Robstown Man Guilty of Valero Bomb Threat
|Feb. 9, 2012|
CORPUS CHRISTI, Texas - Jose Orlando Padilla, 19, of Robstown, Texas, has been convicted of using a telephone to communicate bomb threats to the Valero Refinery in Corpus Christi, United States Attorney Kenneth Magidson announced today along with Stephen L. Morris, special agent in charge of the FBI. Padilla entered his guilty plea at a hearing just a short time ago before Senior United States District Judge Hayden Head.
“Each and every hoax threat wastes precious law enforcement resources, time and money,” said Morris. “Those responsible will be identified and held accountable!”
At a hearing before Senior United States District Judge Hayden Head today, Padilla admitted that at approximately 3:15 p.m. on Oct. 25, 2011, he relayed to an individual at the Valero Refinery using a telephone that “there’s a bomb in complex six.” Padilla called the refinery a second time at 3:20 p.m., requested to be transferred to a different extension and then reported “there’s a bomb in complex six and seven.” Six minutes later, Padilla called the refinery a third time and repeated the threat. Three days later, at 6:08 a.m., Padilla again called the refinery and claimed “there’s a bomb in complex six. It’s going to blow up between 6:30 and 7:00 a.m.” When the Valero employee tried to ask him a question about the bomb he replied with profanity and added that the “bomb is going to go and you need to clear complex six.”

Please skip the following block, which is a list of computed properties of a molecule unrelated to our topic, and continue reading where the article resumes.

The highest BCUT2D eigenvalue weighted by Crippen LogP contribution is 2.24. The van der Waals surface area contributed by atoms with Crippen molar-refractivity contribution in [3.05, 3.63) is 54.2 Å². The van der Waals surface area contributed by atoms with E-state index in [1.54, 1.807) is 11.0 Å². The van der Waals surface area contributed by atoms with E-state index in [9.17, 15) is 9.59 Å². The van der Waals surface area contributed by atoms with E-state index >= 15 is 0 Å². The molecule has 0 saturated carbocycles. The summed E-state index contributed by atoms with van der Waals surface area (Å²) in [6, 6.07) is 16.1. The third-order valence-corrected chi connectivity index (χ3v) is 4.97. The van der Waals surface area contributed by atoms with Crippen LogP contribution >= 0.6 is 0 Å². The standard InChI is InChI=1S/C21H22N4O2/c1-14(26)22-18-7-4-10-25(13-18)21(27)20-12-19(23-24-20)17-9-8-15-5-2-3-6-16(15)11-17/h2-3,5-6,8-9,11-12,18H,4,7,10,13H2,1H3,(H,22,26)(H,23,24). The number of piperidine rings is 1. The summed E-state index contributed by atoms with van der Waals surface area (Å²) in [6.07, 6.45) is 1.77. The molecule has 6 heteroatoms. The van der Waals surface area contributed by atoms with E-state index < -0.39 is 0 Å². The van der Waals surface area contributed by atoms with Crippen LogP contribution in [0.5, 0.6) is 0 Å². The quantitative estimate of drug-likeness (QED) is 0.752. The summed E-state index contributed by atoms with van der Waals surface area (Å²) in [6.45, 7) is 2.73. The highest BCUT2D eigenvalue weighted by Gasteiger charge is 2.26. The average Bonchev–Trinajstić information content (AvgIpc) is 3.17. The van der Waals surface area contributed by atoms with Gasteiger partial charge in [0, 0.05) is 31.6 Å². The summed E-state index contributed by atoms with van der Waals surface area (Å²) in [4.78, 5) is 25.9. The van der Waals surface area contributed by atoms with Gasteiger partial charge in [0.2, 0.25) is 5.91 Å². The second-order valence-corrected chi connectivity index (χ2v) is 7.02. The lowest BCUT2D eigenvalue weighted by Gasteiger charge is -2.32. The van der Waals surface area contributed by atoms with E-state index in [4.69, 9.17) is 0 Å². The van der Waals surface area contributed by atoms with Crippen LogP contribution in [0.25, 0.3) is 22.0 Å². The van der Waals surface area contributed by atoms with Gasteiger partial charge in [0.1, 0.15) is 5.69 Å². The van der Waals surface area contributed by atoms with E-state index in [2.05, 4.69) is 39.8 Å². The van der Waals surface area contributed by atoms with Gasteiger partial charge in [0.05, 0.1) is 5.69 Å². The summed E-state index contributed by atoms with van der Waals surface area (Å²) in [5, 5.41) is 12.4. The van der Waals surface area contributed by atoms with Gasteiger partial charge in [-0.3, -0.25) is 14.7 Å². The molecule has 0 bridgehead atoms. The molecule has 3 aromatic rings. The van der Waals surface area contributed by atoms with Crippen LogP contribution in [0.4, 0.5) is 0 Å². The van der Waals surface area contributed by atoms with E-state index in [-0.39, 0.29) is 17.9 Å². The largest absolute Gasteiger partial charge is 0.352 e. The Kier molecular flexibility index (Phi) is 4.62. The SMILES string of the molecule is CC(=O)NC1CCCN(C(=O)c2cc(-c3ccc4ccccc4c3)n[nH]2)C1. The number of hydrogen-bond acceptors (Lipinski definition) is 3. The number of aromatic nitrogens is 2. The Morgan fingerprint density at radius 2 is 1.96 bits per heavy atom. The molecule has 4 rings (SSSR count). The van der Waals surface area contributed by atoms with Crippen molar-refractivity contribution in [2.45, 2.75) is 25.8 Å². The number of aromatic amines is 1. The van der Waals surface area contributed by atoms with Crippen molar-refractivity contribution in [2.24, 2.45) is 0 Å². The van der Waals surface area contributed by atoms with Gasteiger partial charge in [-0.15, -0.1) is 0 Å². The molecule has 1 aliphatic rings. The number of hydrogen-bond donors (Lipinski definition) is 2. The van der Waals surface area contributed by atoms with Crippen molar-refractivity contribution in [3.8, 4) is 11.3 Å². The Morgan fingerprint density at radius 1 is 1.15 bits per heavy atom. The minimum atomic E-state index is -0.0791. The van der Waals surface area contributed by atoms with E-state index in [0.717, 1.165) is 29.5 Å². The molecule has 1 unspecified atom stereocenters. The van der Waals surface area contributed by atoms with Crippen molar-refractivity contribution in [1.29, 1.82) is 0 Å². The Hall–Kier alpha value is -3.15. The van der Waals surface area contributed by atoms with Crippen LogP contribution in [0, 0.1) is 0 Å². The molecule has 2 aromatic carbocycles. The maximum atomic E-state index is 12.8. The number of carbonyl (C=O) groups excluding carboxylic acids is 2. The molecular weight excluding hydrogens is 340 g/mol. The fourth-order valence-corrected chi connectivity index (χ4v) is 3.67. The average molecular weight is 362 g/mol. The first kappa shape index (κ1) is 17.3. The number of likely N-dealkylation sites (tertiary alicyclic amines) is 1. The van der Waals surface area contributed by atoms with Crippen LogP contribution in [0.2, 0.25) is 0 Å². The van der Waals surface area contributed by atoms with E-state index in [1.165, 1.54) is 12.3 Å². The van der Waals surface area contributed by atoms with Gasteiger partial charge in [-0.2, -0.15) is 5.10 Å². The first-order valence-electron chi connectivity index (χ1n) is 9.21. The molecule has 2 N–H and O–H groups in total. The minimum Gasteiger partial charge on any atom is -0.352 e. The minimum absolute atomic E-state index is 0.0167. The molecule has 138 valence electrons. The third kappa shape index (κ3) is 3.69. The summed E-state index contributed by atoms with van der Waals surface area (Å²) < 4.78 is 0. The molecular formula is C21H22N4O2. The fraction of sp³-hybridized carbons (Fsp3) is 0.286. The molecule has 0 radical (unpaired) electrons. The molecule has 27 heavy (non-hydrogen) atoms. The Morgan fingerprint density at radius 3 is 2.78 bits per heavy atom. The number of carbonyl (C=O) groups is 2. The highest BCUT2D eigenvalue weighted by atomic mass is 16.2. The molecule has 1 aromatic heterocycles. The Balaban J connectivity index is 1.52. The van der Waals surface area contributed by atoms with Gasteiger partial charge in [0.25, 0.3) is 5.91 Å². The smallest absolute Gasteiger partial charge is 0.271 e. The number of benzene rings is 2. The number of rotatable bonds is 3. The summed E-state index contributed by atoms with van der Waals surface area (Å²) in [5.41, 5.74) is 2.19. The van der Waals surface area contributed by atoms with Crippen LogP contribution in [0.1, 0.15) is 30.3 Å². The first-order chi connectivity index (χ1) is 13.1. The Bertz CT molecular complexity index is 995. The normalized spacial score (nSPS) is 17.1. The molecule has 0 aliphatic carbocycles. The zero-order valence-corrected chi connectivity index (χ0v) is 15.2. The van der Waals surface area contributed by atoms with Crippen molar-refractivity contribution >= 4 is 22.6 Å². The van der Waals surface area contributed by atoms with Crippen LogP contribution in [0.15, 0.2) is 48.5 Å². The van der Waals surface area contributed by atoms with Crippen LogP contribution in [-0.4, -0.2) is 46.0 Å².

In response to the threats Valero security, law enforcement personnel and bomb detection dogs were dispatched and the FBI began an investigation. Padilla was arrested shortly thereafter by the Nueces County Sheriff’s Office before the end of the day on Oct. 28, 2011, at which time he admitted the cell phone used to communicate the bomb threats was in his possession at the time the threats were made.
Following his plea today, Padilla was returned to federal custody where he will remain pending his sentencing hearing, set for April 17, 2012. At that time, Padilla will faces up to 10 years in prison and a fine of up to $250,000. Following any sentence of incarceration Padilla may additionally be assessed a period of up to three years of federal supervised release.
The case was investigated by the FBI and is being prosecuted by Assistant United States Attorney Robert D. Thorpe Jr.